I think pressure is pointless because it’s related to what other people think about you. It’s stupid to try to be appreciated by everybody because it’s impossible. So I prefer to stay focused on what I’m doing and my own goals. Of course maybe people normally expect us to always perform but it’s impossible. We are humans and we have to deal with highs and lows. So, personally I try to not read race previews or similar stuff and just follow my body. Pressure can do a lot of damage on a brain, and I want mine to stay healthy.

Do you feel the sport does enough to encourage more women to run ultras? If not, how could we do more?

Mmm, my perception is that women are still not aware of their potential because of the educational system we have. I think it would be useful to offer some more training/motivational camps just for women. Maybe offering more interviews in which athletes can explain how they really manage their family life still being on the top. Everything is doable, but I guess it needs to be shown.

What do you think about when you run? Are you focused on the race and winning? Or do you simply run in the moment so to speak?

I think a lot. Sometimes I try to encourage myself. Other times I sing, or I dialogue with my soul in another language. Typically the one that is spoken where I am in the moment, or some times in French simply because I love it. And, I normally don’t think to win because of course I would like to. But, as you never know how a race could go, I prefer to stay low profile and just manage my steps.

What’s your favourite race or place to race?

I definitely love woods, so I like races in woods. I hate technical races, edges, rocks and similar because I’m not used to it. But as I like nature, I don’t have a really favorite race, every place is great.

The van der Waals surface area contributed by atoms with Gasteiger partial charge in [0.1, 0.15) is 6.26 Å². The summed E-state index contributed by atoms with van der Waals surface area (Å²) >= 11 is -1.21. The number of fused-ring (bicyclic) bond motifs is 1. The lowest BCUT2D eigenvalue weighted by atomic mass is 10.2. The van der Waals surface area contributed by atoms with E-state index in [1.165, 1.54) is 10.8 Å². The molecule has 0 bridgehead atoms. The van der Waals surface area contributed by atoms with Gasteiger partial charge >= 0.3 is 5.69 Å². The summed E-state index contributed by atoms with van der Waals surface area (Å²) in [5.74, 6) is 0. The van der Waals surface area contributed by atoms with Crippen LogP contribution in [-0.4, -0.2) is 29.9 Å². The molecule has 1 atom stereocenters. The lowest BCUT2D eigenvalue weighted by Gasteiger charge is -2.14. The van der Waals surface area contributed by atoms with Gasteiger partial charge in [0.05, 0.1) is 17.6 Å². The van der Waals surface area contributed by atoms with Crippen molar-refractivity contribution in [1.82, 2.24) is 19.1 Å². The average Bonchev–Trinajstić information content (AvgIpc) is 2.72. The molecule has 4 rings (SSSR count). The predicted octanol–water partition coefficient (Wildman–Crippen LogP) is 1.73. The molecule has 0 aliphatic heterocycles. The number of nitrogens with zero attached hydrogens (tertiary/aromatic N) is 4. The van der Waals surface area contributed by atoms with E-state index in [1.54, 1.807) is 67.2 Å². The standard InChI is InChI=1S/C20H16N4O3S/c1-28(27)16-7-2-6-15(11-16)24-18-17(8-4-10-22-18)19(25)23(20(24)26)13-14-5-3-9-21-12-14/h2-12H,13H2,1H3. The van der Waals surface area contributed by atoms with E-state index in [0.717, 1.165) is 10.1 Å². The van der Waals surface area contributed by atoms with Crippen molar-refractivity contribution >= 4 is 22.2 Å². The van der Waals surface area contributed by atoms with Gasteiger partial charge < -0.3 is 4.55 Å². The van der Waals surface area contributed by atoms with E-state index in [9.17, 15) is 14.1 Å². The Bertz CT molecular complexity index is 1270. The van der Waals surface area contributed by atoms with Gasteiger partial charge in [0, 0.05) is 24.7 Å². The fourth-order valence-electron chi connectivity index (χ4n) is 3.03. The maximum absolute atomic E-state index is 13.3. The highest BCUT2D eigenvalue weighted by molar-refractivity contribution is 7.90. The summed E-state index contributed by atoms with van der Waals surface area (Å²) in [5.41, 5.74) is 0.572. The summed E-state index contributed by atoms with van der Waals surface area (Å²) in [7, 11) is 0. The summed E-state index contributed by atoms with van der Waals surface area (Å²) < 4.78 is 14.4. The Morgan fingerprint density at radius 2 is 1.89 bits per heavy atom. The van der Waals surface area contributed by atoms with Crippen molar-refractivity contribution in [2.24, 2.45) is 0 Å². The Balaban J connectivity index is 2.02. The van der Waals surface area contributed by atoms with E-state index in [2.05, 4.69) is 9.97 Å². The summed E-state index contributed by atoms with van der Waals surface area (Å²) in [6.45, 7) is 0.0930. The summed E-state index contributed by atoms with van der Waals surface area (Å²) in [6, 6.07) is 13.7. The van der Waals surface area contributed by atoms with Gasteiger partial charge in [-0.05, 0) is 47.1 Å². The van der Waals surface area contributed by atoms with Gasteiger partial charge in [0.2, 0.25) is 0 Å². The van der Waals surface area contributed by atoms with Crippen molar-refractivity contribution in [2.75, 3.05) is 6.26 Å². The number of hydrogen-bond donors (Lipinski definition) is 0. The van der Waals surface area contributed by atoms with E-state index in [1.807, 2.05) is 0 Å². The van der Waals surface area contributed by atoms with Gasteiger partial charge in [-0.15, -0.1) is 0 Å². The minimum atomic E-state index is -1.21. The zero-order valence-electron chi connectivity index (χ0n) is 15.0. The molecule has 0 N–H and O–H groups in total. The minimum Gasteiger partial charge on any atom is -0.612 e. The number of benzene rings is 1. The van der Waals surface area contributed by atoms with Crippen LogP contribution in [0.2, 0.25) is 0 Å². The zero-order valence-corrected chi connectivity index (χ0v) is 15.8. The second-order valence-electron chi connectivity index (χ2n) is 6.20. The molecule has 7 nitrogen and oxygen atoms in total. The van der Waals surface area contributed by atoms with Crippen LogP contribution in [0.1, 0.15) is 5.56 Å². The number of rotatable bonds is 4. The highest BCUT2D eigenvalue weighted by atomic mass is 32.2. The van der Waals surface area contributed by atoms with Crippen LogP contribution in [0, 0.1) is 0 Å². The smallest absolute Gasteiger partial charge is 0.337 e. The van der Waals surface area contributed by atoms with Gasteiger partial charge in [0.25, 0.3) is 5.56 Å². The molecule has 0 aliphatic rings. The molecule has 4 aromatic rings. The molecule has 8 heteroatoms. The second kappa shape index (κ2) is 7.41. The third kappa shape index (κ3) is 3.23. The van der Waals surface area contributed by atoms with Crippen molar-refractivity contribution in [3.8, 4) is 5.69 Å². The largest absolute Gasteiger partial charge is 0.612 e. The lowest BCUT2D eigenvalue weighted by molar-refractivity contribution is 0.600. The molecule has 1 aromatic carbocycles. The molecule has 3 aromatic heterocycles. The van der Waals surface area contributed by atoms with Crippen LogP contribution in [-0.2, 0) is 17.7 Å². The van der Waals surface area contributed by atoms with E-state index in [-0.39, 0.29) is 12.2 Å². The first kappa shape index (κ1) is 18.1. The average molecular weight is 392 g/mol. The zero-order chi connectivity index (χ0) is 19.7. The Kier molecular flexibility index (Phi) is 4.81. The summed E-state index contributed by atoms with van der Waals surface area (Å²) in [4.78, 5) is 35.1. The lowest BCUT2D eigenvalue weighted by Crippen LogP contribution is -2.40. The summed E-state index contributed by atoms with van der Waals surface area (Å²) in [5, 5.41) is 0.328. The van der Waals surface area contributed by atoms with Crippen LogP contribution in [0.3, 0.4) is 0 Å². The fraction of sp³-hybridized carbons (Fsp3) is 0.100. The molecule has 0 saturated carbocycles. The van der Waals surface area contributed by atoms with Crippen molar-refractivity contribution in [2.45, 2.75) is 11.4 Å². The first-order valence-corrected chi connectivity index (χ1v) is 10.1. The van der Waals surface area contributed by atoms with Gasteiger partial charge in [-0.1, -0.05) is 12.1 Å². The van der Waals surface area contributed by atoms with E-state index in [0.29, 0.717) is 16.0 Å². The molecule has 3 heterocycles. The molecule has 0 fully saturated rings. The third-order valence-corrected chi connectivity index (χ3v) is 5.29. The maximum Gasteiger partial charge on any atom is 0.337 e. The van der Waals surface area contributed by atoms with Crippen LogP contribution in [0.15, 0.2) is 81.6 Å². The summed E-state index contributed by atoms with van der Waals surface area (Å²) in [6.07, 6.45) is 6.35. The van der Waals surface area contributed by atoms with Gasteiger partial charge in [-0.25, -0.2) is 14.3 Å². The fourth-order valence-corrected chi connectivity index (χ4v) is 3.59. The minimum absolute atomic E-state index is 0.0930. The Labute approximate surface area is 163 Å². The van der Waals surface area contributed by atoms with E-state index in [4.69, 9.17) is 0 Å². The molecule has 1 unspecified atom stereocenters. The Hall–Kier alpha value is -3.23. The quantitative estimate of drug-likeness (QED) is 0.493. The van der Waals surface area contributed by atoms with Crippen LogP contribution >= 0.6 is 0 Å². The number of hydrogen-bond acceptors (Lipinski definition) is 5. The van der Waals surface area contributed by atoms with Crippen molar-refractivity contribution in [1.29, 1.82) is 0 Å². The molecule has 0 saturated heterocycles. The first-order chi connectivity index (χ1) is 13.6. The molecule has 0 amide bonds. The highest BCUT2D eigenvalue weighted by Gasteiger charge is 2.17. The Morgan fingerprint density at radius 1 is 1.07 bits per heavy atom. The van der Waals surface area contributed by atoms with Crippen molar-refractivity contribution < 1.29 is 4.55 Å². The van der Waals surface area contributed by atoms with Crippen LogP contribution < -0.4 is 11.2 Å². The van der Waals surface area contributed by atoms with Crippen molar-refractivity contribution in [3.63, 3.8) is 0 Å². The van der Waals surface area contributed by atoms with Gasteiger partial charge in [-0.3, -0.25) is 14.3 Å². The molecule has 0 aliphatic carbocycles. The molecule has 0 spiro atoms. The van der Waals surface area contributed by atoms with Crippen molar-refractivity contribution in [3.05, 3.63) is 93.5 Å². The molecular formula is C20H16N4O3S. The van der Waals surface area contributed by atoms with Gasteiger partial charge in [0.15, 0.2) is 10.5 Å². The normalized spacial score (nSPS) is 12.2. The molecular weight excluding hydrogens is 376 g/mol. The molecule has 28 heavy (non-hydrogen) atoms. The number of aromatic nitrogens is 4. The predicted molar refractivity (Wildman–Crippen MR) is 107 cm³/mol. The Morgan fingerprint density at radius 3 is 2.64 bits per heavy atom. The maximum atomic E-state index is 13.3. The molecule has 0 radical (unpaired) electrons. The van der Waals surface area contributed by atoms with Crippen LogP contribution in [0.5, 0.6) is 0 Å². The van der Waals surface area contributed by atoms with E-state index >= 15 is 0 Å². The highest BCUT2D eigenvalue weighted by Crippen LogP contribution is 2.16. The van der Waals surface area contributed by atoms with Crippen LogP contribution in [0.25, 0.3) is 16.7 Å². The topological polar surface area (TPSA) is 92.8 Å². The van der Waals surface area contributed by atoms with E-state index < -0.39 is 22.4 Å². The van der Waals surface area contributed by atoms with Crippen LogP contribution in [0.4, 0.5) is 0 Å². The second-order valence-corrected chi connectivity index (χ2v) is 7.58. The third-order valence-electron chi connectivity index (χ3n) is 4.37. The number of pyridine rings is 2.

What other races will you run this year?

My main problem will be to face WSER. I’m not used to running so much and in the warm, so I need to establish a plan. But I think it will be interesting to do this experience and I don’t expect to perform. I just want to enjoy such an epic race. Then I’ll be back to UTMB because I want to give back some gratitude to the race that changed my life. It gave me so many emotions that it’s still impossible to find words to explain how blessed I feel. My goal will just be to smile all the 100 miles long and what will have to happen will happen.

If you could pick three people to have dinner with, who would they be and why?

Caroline Chaverot because she has been the only athlete that trusted me when I was disqualified from Tor de Geants and told it on the social media. I’m really grateful for that (and she knows it because we talked about it). Andrea Huser because she gave me great advice for UTMB and Renato because he is always on my side. That’s all 😊😊I don’t need a lot to be happy.

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I'm a mediocre runner who can bat above his average when I train hard. A man of extremes, I do enjoy everything life offers and consider it an absolute pleasure just to be able to put one foot in front of the other and let my mind wander somewhere different.